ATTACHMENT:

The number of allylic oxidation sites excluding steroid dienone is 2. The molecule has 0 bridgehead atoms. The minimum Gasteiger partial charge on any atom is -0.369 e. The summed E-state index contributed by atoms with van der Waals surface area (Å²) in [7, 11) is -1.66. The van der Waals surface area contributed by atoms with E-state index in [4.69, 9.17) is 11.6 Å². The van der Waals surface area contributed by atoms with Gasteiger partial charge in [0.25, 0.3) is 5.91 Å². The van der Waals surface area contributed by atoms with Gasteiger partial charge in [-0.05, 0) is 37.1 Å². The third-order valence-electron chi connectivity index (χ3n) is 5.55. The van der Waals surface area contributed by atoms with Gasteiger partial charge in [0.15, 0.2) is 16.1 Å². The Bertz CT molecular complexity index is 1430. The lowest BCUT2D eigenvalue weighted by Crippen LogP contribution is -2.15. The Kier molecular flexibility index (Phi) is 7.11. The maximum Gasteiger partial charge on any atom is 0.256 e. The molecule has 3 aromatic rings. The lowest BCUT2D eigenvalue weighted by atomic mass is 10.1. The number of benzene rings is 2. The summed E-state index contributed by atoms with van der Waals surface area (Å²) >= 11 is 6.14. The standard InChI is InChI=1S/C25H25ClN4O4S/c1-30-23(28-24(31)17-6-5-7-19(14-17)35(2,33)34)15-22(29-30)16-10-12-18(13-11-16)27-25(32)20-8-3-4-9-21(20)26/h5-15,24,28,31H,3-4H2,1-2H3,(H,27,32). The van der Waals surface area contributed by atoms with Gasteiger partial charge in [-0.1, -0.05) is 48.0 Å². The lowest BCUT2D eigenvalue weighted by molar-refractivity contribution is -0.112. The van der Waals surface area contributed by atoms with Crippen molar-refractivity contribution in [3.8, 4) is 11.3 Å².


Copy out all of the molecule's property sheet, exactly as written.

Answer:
The number of allylic oxidation sites excluding steroid dienone is 2. The molecule has 0 bridgehead atoms. The minimum Gasteiger partial charge on any atom is -0.369 e. The summed E-state index contributed by atoms with van der Waals surface area (Å²) in [7, 11) is -1.66. The van der Waals surface area contributed by atoms with E-state index in [4.69, 9.17) is 11.6 Å². The van der Waals surface area contributed by atoms with Gasteiger partial charge in [0.25, 0.3) is 5.91 Å². The van der Waals surface area contributed by atoms with Gasteiger partial charge in [-0.05, 0) is 37.1 Å². The third-order valence-electron chi connectivity index (χ3n) is 5.55. The van der Waals surface area contributed by atoms with Gasteiger partial charge in [0.15, 0.2) is 16.1 Å². The Bertz CT molecular complexity index is 1430. The lowest BCUT2D eigenvalue weighted by Crippen LogP contribution is -2.15. The Kier molecular flexibility index (Phi) is 7.11. The maximum Gasteiger partial charge on any atom is 0.256 e. The molecule has 3 aromatic rings. The lowest BCUT2D eigenvalue weighted by atomic mass is 10.1. The number of benzene rings is 2. The summed E-state index contributed by atoms with van der Waals surface area (Å²) >= 11 is 6.14. The standard InChI is InChI=1S/C25H25ClN4O4S/c1-30-23(28-24(31)17-6-5-7-19(14-17)35(2,33)34)15-22(29-30)16-10-12-18(13-11-16)27-25(32)20-8-3-4-9-21(20)26/h5-15,24,28,31H,3-4H2,1-2H3,(H,27,32). The van der Waals surface area contributed by atoms with Gasteiger partial charge in [-0.1, -0.05) is 48.0 Å². The lowest BCUT2D eigenvalue weighted by molar-refractivity contribution is -0.112. The van der Waals surface area contributed by atoms with Crippen molar-refractivity contribution in [3.8, 4) is 11.3 Å².